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“Christmas Day Will Always be, Just as long as We have We” Everything I Know Really About Christmas comes from Peanuts and the Grinch

Friends of Padre Steve’s World,

I am a Priest, and I am actually a pretty learned theologian as well as a historian. I am probably a better historian than theologian, in fact on of my Deans at the Joint Forces Staff College said that I was “a historian masquerading as a chaplain, not that there is anything wrong with that.” But the fact is that as learned as I am of the theology of the Incarnation and how important that is to real Christian theology. The Incarnation not about creating some kind of Christian theocracy in order to usher in the Kingdom of God, instead it is about a God that chooses to become fully human, to be born of a woman, and to endure the death of a criminal, despised and rejected by the types of people that theocracy minded “Christian leaders” emulate in thought, word, and deed.

With that being said I will not bore you with an essay citing historical references, Scripture, or quotations of theologians, pastors, and historians much more learned, and for that matter probably better Christians than me. So, please, if you feel the need to criticize my theology, feel free, but please, have the decency to arrange to do that over a beer or your favorite tasty beverage later, don’t ruin your Christmas or mine to do that, there are plenty of other days to do just that take a deep breath whether you are a Christian Fundamentalist, a Traditionalist Catholic, a militant Atheist, or whatever.

But here’s the deal. The truth is when all is said and done I learned ever that I need to know about Christmas from Merry Christmas Charlie Brown by Charles Schulz, and How the Grinch Stole Christmas by Dr. Seuss.

To me it is fascinating because Schulz, who brought us Charlie Brown, Snoopy, and the whole Peanuts Gang for half a century was a Christian who battled depression and faith, yet his classic animated cartoon of Christmas which was released in 1965 has probably reached more people with the Christmas message than any great preacher of the past century or more.

The decision to include the speech by Linus was controversial, because of the expressly religious implications, by Schulz insisted that it be reatained.

I saw it for the first time when it was released in 1965, and now 53 years later it retains its freshness and innocence.

 Charlie Brown: Isn’t there anyone, who knows what Christmas is all about?!

Linus: Sure Charlie Brown, I can tell you what Christmas is all about. Lights please?

And there were in the same country shepherds, abiding in the field, keeping watch over their flock by night. And, lo, the angel of the Lord came upon them, and the glory of the Lord shone round about them! And they were sore afraid. And the angel said unto them, “Fear not! For, behold, I bring you tidings o great joy, which shall be to all my people. For unto you is born this day in the city of David a Saviour, which is Christ, the Lord. And this shall be a sign unto you: Ye shall find the babe wrapped in swaddling clothes, lying in a manger.” And suddenly, there was with the angel a multitude of the Heavenly Host praising God, and saying, “Glory to God in the Highest, and on Earth peace, and good will toward men.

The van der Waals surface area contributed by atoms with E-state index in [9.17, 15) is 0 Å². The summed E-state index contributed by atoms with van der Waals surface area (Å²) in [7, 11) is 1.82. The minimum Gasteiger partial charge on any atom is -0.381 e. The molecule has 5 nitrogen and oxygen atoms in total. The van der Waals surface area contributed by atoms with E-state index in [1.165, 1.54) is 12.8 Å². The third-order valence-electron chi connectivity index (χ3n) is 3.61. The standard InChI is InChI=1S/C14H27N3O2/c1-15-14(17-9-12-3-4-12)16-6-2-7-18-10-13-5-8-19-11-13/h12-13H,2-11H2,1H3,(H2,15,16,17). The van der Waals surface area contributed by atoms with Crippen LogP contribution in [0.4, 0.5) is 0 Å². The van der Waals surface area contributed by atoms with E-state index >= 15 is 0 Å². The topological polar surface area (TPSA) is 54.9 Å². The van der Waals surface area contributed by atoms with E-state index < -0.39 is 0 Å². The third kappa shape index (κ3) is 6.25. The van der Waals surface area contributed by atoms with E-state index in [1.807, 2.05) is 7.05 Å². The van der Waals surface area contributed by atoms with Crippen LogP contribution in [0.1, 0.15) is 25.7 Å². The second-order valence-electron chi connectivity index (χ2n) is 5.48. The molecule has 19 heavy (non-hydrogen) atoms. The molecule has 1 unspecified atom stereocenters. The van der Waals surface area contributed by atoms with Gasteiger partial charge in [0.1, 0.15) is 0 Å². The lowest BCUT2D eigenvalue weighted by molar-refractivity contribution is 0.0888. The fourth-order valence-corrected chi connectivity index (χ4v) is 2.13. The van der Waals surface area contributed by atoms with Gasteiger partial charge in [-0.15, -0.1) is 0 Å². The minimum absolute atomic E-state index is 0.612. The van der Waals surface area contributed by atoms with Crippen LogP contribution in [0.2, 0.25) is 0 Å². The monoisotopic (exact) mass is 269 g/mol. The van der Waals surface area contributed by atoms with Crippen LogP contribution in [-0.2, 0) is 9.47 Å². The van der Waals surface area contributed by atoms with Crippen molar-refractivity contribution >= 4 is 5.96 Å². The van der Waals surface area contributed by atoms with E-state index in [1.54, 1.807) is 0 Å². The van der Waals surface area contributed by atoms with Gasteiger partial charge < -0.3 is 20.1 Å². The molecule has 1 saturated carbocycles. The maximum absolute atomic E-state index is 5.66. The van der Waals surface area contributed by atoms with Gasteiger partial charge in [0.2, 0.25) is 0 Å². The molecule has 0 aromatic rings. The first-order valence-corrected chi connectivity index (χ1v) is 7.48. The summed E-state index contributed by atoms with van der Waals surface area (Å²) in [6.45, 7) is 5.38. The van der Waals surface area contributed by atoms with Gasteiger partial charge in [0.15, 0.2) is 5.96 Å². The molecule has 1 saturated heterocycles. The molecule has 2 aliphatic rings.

That’s what Christmas is all about, Charlie Brown.

Likewise, I think that Dr. Seuss, who was Jewish, may very well have done the same in his story about the Grinch.

I think of the last part of the Grinch and think about these words:

Welcome, Christmas, bring your cheer. Cheer to all Whos far and near. Christmas Day is in our grasp, so long as we have hands to clasp. Christmas Day will always be just as long as we have we. Welcome Christmas while we stand, heart to heart, and hand in hand.

I know, kind of simplistic and ecumenical. But I have learned so much about Christmas and the Incarnation from others, of course many are Christians, but I have also learned from Jews, Muslims, and others. So for all of my friends and readers I simply repeat the words of Dr Seuss. Welcome Christmas, bring your cheer… Christmas Day will always be just as long as we have we…


Padre Steve+


Filed under christian life, faith, film, life, Religion

Opening Day 2013…and Be a Blessing to Us


“Baseball is reassuring.  It makes me feel as if the world is not going to blow up.”  ~Sharon Olds, This Sporting Life, 1987

It is good to have survived the last five months. The Mayans were wrong about the end of the world and despite the the best efforts of the Unholy Trinity of Politicians, Pundits and Preachers, in spite of Sequestration, North Korean Nukes, Al Qaida terrorists and troubles brewing around the world and at home we finally made it to Opening Day.


Some for me baseball, maybe more than any other thing brings a sense of order to my universe. Some of my earliest memories involve baseball. I played in my back yard, in sandlots, parks and real baseball fields. I learned the game from my late father and when he was deployed to Vietnam my mom would come at watch my Little League games. Most of my broken bones have been the result of injuries sustained on the baseball or softball field, which make me look forward to my next assignment at the Joint Forces Staff College all the more since the faculty and students play ball almost all year round.